The skills gained by an interdisciplinary education from school and in life helps one to see things from a more holistic and well-rounded perspective. While I still admire my ex-girlfriend who got her degree in Chemical Engineering and is now the director of public utilities for a city in our great state, it seemed that she had to give up so much to focus entirely on one narrow slice of the knowledge base. Specialists are needed, it is for sure. I don’t want a general practitioner MD fooling around in my brain if I need a neurologist. But I do feel that those who are able to step back from their role, to look at it with the knowledge of history, culture, and human experience can make better decisions at the executive level.

    And, there’s nothing wrong with some Himalayan Basket Weaving classes mixed in.

    • Bruce Turkel says:

      No wonder we hit it off Bobby. My studies included art, design, music, and English lit. A strange combination that seems to have worked out pretty well.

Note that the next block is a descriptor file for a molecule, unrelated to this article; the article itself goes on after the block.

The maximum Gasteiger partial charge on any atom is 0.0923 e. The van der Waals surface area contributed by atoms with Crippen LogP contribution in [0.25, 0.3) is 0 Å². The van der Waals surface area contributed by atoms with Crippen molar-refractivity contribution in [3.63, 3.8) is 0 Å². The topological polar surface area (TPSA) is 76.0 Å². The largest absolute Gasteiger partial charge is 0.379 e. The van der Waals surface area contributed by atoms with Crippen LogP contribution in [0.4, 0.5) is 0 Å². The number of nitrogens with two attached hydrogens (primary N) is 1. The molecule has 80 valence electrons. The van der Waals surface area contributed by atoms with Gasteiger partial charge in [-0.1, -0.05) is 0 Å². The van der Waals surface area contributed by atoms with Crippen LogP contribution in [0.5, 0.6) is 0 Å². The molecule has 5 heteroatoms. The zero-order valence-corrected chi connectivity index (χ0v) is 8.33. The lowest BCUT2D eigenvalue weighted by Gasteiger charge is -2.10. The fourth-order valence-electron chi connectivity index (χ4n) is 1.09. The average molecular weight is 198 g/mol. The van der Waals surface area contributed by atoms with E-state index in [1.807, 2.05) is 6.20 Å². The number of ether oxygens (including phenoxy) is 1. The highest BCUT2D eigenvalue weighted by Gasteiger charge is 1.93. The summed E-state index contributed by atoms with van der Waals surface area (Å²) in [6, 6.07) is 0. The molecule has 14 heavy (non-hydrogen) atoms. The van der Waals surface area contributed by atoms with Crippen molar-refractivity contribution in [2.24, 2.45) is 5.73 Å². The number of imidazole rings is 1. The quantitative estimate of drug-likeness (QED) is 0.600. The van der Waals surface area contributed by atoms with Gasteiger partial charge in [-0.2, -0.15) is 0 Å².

2. David Bibicoff says:

    I would go a step further and suggest there are no business problems. There are just problems. A person’s business problems impacts their personal life and vice versa. There are just problems. Deliver value to help with the problems and you will be highly valued.

  3. I love the term ” using old-think “. I actually never went to business school. My degrees are in therapy and the fine arts. I ardently believe that most artists are skilled problem solvers and make great teammates for work projects because they are able to view issues from many different perspectives. I never officially got an MBA but feel like I earned one along the way. Your strategic roundtable approach is interesting to me.

    • Bruce Turkel says:

      Hah!! That’s funny, Grace. I feel the same way about my lack of an MBA. I matriculated with a degree in fine arts and a degree in design. Who knew I’d run a business one day? But the skills stack up pretty quickly when you’re in the trenches doing it, doing it, doing it.
      One of the things the Strategic Roundtable does for all of us who participate is give us access to the entire group’s collective skill sets. You’d be at how many things a group of people is good at doing and how willing people are to share.